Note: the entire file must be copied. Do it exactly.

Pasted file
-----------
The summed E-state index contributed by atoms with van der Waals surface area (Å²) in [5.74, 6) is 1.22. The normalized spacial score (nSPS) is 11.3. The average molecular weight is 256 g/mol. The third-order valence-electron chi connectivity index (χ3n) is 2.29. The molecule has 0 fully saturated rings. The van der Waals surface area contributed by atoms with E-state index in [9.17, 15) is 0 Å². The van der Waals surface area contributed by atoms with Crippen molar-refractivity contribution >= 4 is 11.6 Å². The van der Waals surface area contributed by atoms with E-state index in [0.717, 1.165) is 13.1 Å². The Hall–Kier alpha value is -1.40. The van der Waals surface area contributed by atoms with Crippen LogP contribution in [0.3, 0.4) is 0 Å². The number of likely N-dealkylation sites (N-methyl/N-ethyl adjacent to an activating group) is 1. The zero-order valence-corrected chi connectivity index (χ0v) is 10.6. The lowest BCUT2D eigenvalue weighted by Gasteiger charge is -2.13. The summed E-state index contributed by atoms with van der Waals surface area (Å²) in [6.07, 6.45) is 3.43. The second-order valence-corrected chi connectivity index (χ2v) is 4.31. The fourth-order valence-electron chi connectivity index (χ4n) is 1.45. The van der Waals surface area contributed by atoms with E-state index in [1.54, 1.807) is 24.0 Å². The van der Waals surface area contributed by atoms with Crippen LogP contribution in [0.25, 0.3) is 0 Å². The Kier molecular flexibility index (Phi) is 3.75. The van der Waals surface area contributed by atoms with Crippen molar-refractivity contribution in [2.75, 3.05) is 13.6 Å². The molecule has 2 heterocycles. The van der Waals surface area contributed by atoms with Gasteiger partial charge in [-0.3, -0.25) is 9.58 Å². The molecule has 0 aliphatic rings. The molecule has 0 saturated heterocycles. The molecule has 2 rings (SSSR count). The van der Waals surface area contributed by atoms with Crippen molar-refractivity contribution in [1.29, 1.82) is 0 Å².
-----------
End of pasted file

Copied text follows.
The summed E-state index contributed by atoms with van der Waals surface area (Å²) in [5.74, 6) is 1.22. The normalized spacial score (nSPS) is 11.3. The average molecular weight is 256 g/mol. The third-order valence-electron chi connectivity index (χ3n) is 2.29. The molecule has 0 fully saturated rings. The van der Waals surface area contributed by atoms with E-state index in [9.17, 15) is 0 Å². The van der Waals surface area contributed by atoms with Crippen molar-refractivity contribution >= 4 is 11.6 Å². The van der Waals surface area contributed by atoms with E-state index in [0.717, 1.165) is 13.1 Å². The Hall–Kier alpha value is -1.40. The van der Waals surface area contributed by atoms with Crippen LogP contribution in [0.3, 0.4) is 0 Å². The number of likely N-dealkylation sites (N-methyl/N-ethyl adjacent to an activating group) is 1. The zero-order valence-corrected chi connectivity index (χ0v) is 10.6. The lowest BCUT2D eigenvalue weighted by Gasteiger charge is -2.13. The summed E-state index contributed by atoms with van der Waals surface area (Å²) in [6.07, 6.45) is 3.43. The second-order valence-corrected chi connectivity index (χ2v) is 4.31. The fourth-order valence-electron chi connectivity index (χ4n) is 1.45. The van der Waals surface area contributed by atoms with E-state index in [1.54, 1.807) is 24.0 Å². The van der Waals surface area contributed by atoms with Crippen LogP contribution in [0.25, 0.3) is 0 Å². The Kier molecular flexibility index (Phi) is 3.75. The van der Waals surface area contributed by atoms with Crippen molar-refractivity contribution in [2.75, 3.05) is 13.6 Å². The molecule has 2 heterocycles. The van der Waals surface area contributed by atoms with Gasteiger partial charge in [-0.3, -0.25) is 9.58 Å². The molecule has 0 aliphatic rings. The molecule has 0 saturated heterocycles. The molecule has 2 rings (SSSR count). The van der Waals surface area contributed by atoms with Crippen molar-refractivity contribution in [1.29, 1.82) is 0 Å².